“For me, who’s from Baltimore city, to be on the cover of TIME Magazine, I don’t even know what to say. I’m speechless,” says Allen. “It’s amazing. It’s life changing for me. It’s inspiring me to go further. It gives me hope and it gives a lot of people around me hope. After my daughter, who’s my pride and joy, this is the best thing that’s happened to me.”

Baltimore-based photographer Devin Allen
Baltimore-based photographer Devin Allen

On why he began to take part in the protests, Allen says he’s witnessed injustices in his hometown long before Freddie Gray died at the hands of police officers earlier this month.

“[It’s] not been a surprise,” says Allen. “I know my city. With all the frustration with the city, the mayor, the economy, the pot has been boiling.” But that has not changed Allen’s resolve to show exactly what’s been happening in his streets. “I went in thinking I would show the good, the bad and the ugly,” he says. “Of course, since I’m a black man, I understand the frustration, but at the same time, I’m a photographer. I’m not going to lie to you. I’m going to tell you exactly what happened. That was the goal.”

Many more of Allen’s images have captured national attention, including somber moments between protesters and cops, children marching, and others. You can check them out here.

article by Desire Thompson via newsone.com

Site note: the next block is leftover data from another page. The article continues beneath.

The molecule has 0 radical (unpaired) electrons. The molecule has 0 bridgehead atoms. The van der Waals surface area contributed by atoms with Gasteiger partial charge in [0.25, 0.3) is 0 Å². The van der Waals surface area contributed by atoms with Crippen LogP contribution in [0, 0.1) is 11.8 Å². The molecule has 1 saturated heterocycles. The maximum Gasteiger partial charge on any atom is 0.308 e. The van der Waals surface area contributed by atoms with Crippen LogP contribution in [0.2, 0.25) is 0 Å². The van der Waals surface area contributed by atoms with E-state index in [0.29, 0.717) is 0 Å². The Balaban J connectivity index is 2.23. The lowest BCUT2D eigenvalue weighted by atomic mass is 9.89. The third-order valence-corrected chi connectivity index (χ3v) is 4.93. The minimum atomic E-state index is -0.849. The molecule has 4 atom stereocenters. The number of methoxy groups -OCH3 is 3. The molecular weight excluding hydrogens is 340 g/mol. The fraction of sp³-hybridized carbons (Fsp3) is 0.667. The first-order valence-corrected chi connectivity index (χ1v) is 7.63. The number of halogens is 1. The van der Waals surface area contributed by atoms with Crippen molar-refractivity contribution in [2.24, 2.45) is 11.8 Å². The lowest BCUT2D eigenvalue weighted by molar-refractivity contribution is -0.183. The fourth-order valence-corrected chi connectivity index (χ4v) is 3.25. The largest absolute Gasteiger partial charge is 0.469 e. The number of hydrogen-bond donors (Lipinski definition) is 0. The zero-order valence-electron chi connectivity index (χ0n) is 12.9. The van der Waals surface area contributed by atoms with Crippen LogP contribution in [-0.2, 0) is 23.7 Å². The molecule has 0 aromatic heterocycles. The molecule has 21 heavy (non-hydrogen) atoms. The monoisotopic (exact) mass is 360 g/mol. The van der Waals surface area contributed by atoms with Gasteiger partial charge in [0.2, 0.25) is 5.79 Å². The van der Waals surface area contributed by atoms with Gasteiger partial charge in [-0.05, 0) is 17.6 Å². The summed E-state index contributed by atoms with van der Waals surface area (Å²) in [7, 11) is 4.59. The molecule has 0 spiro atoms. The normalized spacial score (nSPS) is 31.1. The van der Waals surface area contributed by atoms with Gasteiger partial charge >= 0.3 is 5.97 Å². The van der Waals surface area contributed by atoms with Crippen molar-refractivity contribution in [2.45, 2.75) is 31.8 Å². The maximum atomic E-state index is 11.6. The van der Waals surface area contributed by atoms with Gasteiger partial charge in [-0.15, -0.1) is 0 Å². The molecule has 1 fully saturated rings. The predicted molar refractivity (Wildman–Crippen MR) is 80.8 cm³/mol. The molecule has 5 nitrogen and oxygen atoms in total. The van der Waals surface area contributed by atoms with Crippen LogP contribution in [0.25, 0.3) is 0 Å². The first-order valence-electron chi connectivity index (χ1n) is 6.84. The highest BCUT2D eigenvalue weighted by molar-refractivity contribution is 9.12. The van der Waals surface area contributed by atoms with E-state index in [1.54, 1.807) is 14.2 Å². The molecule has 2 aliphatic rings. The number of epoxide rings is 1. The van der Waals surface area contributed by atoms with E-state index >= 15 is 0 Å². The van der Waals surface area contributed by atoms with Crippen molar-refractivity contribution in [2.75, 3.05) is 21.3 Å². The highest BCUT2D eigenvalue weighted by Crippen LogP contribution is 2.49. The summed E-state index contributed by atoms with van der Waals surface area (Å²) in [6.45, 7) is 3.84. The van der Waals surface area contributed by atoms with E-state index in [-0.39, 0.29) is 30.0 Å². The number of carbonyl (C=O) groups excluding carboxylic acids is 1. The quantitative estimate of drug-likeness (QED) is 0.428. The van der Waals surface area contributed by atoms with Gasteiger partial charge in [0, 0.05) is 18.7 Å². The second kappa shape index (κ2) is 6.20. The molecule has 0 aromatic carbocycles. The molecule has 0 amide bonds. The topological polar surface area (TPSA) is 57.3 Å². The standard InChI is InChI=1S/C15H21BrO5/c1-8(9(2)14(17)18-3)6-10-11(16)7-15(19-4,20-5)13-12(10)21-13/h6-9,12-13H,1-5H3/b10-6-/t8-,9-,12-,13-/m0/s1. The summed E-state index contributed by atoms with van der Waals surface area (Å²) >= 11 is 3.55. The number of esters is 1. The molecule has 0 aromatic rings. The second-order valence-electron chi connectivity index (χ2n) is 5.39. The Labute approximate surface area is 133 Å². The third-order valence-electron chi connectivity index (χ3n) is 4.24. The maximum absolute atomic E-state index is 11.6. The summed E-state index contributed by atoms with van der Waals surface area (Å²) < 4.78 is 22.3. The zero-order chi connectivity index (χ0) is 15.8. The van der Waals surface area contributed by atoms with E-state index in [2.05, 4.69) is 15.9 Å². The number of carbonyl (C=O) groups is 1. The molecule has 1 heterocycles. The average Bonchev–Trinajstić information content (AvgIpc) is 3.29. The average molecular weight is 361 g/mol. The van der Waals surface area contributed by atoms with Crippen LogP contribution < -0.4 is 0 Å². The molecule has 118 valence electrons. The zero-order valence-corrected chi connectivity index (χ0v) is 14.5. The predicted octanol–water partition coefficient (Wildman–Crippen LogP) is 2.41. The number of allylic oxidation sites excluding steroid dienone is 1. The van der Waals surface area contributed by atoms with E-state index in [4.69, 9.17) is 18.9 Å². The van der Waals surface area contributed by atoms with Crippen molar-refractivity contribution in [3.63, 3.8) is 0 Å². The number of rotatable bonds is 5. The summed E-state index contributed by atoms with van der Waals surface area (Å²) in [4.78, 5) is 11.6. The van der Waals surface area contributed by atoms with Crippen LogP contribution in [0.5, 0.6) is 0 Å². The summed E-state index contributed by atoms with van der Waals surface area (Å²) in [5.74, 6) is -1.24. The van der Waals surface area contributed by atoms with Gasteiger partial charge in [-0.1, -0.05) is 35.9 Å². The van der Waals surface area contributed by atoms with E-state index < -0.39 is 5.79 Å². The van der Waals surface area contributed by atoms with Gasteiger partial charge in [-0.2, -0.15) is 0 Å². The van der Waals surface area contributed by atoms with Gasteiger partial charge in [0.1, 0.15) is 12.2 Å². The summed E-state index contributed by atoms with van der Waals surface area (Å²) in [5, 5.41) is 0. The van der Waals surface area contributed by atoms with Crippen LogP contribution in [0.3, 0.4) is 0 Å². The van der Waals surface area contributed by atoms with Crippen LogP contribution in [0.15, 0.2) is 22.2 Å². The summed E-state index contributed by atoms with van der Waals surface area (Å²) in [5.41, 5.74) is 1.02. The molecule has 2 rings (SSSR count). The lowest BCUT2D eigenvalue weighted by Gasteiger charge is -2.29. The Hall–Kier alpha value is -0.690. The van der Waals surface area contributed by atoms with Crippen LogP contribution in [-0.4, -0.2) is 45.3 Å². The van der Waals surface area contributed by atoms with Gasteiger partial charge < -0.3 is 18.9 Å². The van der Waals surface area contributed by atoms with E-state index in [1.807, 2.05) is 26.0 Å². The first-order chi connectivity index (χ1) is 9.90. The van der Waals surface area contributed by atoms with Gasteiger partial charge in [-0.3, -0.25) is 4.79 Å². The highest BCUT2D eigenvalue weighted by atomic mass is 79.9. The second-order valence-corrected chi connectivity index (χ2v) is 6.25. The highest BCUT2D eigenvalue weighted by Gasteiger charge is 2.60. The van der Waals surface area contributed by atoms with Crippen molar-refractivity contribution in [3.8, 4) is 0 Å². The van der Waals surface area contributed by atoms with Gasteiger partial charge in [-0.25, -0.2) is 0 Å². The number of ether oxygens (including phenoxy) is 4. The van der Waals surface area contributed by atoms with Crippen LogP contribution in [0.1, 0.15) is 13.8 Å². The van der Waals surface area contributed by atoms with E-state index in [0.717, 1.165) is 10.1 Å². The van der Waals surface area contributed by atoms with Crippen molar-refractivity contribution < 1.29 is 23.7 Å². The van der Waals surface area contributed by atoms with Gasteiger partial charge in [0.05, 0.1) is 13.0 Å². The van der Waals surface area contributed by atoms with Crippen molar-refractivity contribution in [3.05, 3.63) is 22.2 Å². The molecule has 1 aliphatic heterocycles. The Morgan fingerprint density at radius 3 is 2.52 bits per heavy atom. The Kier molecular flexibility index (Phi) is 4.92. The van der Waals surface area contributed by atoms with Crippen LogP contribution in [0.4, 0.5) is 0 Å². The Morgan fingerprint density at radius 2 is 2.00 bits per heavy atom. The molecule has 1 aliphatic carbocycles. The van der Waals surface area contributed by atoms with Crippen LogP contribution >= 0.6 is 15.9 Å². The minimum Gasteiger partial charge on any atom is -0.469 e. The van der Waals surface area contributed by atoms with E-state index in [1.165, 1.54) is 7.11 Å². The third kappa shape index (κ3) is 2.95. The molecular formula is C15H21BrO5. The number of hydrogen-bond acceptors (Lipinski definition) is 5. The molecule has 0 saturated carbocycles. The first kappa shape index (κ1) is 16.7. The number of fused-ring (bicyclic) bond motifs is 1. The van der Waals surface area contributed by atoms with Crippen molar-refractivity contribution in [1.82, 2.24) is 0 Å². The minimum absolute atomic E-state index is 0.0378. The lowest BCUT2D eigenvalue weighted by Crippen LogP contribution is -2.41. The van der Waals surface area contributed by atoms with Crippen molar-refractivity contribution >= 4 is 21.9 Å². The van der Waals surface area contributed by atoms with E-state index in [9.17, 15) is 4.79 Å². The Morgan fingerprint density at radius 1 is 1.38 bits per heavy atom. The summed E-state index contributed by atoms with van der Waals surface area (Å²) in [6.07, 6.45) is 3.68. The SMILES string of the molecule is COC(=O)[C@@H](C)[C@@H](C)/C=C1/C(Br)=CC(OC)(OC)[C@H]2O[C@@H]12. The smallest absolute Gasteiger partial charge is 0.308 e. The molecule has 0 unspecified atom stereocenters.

Three African-Americans Earn MacArthur Fellowships in 2013

Three African-American fellows have been named to this year's MacArthur Fellows. Pictured from left-right are Kyle Abraham, Tarell McCraney and Carrie Mae Weems. (Photos courtesy of The MacArthur Foundation)
Three African-American fellows have been named to this year’s MacArthur Fellows. Pictured from left-right are Kyle Abraham, Tarell McCraney and Carrie Mae Weems. (Photos courtesy of The MacArthur Foundation)

Twenty-four talented individuals were recognized Wednesday morning after they were named the 2013 class of MacArthur fellows – an honor given to an extraordinary group made up of individuals who have achieved much success in their personal creative pursuits.  This year, three African-Americans — Kyle Abraham, Tarell McCraney and Carrie Mae Weems – have been identified by the MacArthur Foundation and join the group of fellows who are each awarded $625,000 to use as they wish towards their creative visions.

“This year’s class of MacArthur Fellows is an extraordinary group of individuals who collectively reflect the breadth and depth of American creativity,” said Cecilia Conrad, Vice President, MacArthur Fellows Program.  “They are artists, social innovators, scientists, and humanists who are working to improve the human condition and to preserve and sustain our natural and cultural heritage. Their stories should inspire each of us to consider our own potential to contribute our talents for the betterment of humankind.”

In particular, the work of these three visonaries attempts to teach lessons and transform the ideas associated with the African-American experience.  Abraham is a New-York-based dancer and choreographer whose work is often inspired by some of his childhood memories growing up in Pittsburgh, Pennsylvania.